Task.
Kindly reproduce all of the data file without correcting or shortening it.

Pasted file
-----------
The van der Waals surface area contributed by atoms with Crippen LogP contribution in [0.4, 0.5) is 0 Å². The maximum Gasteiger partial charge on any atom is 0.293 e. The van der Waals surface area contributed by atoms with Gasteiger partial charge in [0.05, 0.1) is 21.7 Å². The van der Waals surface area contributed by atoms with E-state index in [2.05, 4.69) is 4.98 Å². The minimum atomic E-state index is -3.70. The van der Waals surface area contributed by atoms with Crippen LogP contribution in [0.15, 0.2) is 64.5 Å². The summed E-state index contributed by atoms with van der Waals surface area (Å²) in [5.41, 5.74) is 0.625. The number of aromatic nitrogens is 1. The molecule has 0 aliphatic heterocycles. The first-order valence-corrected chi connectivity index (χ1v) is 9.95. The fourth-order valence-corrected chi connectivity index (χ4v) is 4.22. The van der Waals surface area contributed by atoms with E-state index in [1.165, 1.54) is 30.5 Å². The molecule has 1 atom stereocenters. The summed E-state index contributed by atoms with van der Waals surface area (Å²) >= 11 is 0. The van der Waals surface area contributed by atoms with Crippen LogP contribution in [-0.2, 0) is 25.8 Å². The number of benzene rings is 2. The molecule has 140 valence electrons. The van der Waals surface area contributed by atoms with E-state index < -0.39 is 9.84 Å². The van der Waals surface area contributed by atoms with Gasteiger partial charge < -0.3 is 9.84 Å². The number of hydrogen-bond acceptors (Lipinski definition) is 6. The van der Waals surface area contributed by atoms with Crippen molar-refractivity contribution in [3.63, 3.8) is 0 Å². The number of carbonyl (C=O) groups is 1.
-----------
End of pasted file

The van der Waals surface area contributed by atoms with Crippen LogP contribution in [0.4, 0.5) is 0 Å². The maximum Gasteiger partial charge on any atom is 0.293 e. The van der Waals surface area contributed by atoms with Gasteiger partial charge in [0.05, 0.1) is 21.7 Å². The van der Waals surface area contributed by atoms with E-state index in [2.05, 4.69) is 4.98 Å². The minimum atomic E-state index is -3.70. The van der Waals surface area contributed by atoms with Crippen LogP contribution in [0.15, 0.2) is 64.5 Å². The summed E-state index contributed by atoms with van der Waals surface area (Å²) in [5.41, 5.74) is 0.625. The number of aromatic nitrogens is 1. The molecule has 0 aliphatic heterocycles. The first-order valence-corrected chi connectivity index (χ1v) is 9.95. The fourth-order valence-corrected chi connectivity index (χ4v) is 4.22. The van der Waals surface area contributed by atoms with E-state index in [1.165, 1.54) is 30.5 Å². The molecule has 1 atom stereocenters. The summed E-state index contributed by atoms with van der Waals surface area (Å²) >= 11 is 0. The van der Waals surface area contributed by atoms with Crippen LogP contribution in [-0.2, 0) is 25.8 Å². The number of benzene rings is 2. The molecule has 140 valence electrons. The van der Waals surface area contributed by atoms with E-state index < -0.39 is 9.84 Å². The van der Waals surface area contributed by atoms with Gasteiger partial charge < -0.3 is 9.84 Å². The number of hydrogen-bond acceptors (Lipinski definition) is 6. The van der Waals surface area contributed by atoms with Crippen molar-refractivity contribution in [3.63, 3.8) is 0 Å². The number of carbonyl (C=O) groups is 1.